It was Thanksgiving weekend so to stay with plan/tradition, Joe “let” me put the Christmas tree up (read: he puts it up and I help because it’s 9′ tall and I’m only slightly more than half of that and it’s just too big for me to handle). Tradition dictates that the ornaments may or may not go up on the same day to tree is assembled – in fact, this year they did not – but whenever I start hanging them (except for the ones at the top 2 feet of the tree, which I can’t reach even with my step stool…again, a “Joe job”. If you look closely, you can even see a line between what I’ve done and where he takes over), I know which one will go on first.

My “Gloria” bow.

It’s always the first to go up and the last to come down. Joe and I have developed a few Christmas traditions of our own but that one is all mine.

See, before I started working in Home Health, I worked for eleven years on a psychiatry unit in a hospital in New York. During my tenure there we serviced thousands of patients who were deemed to be a danger to themselves or others due to their Dementia (with Agitation, Depression and/or Hallucinations), Bipolar Disorder, Major Depressive Disorder, Substance Abuse, Borderline Personality Disorder, Schizophrenia, Schizoaffective Disorder, Narcissistic Personality Disorder, Anxiety Disorder, etc.  I loved working in Psych. I loved giving my patients structure and direction so they could escape from themselves for a few minutes. I loved learning how to read people and how, to this day, I can accurately guess someone’s diagnosis before being told. I loved how everyone’s issues were so different, where you could have one person talking a mile a minute to the voices inside his head while you were celebrating the fact that the person next to him just gave you eye contact for the first time in the two weeks she has been there. And if the eye contact was only for 2 seconds, well, I also loved learning how to gauge my expectations so that, even today, a little can mean so, so much.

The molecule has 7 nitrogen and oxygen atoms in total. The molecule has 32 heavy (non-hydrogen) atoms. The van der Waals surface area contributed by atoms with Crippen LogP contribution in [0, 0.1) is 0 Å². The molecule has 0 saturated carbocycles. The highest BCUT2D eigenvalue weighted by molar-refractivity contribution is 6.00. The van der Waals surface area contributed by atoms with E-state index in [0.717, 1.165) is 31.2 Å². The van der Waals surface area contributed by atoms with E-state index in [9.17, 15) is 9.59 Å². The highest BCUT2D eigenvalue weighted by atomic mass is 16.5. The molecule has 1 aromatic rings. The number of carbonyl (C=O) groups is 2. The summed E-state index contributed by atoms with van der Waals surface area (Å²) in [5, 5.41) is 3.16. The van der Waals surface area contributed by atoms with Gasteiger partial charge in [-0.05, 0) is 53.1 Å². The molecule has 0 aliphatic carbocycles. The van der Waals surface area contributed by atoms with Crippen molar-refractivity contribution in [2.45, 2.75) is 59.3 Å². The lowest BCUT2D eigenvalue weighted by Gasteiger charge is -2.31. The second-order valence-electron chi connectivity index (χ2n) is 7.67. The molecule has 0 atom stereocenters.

As is often the case when working in mental health, many of our patients came back over and over, like a revolving door. recidivism is very high in Psych units – who stopped taking their meds, who tried to kill herself again, whose meds weren’t working as well as they used to, who was off the wagon and beating up his lady friend, etc. So we got to know some of our patients VERY well over the years, because we would see them a few times a year. Emma. Pamela. Francis. Mary. Anthony. Vincent. (names all changed, of course, for privacy)


Of all those thousands of patients that passed through our doors, she was probably one of the ones we saw the most often during my eleven years of working there. Often enough that when I was getting ready to move to Florida and she was “visiting” us again, this time in the depressed phase of her Manic Depressive disorder, I went to her room, where she lay in the fetal position. She was silent as I reminisced about how long we had known each other but how I wanted her to know that when if she came back next time, I wouldn’t be there because I was moving far away. And Gloria managed to sit up, put her face too close to mine, and say, quite sadly, “Sharon. Oh, Sharon! (pause) Are your eyes hazel?”

OK yeah, that’s another reason why I loved working in Psych…the conversations could be rather interesting sometimes ;-).

But back to Gloria. She had a lifelong problem with Bipolar Disorder and we saw her at both ends of her cycles – when depressed she would spend all of her time in bed but when she was manic, she would become haughty, manipulative, self-focused and demanding. When she was on her way to an even keel though, she was a very nice lady and, I daresay, one of our favorites. And since most of us on the Unit tended to work there for years on end, I think we wound up becoming something of a surrogate family to her. Family enough where, not stupid by any stretch of the imagination, Gloria used to come back for a “mental tune up” just about every December, so she could spend Christmas with us. See, the nurses and aides would bring gifts for the patients, and the Recreation Therapist and I used to hold some kick ass Holiday parties, with even more gifts. Gloria always got a new pair of slippers – we made sure of it.

Anyway, one Christmas season, after we put up our two 6′ tall Christmas trees on the two wings of the Unit (complete with every sort of non-breakable ornament known to man. But nothing with sparkles. We HATED those friggin’ sparkles. They would shed EVERYWHERE and in the middle of July we’d still find sparkles on the floor), we noticed that the small, red cloth bows we had attached to them were disappearing by 2 or 3 a day. That’s also when we noticed that Gloria, in the throes of her manic phase, was suddenly wearing red bows in her hair every day. That little turkey was stealing our bows! HAHAHA! We really didn’t mind – we still had lots of other ornaments, the other patients didn’t seem to notice and if it was something that made her happy, it was a small sacrifice for our tree to not have any small, red bows. She really reveled in all the complements she got about her “new hair ribbons”.

When I moved to Florida I took one of those small, red bows with me. To remember. To remember the Unit, Gloria, and the concept that it’s good to give what you can, whether it’s big or small, because something very insignificant to you can bring much joy to someone who doesn’t have much.

So my “Gloria Bow” always goes up first and comes down last. To remind me.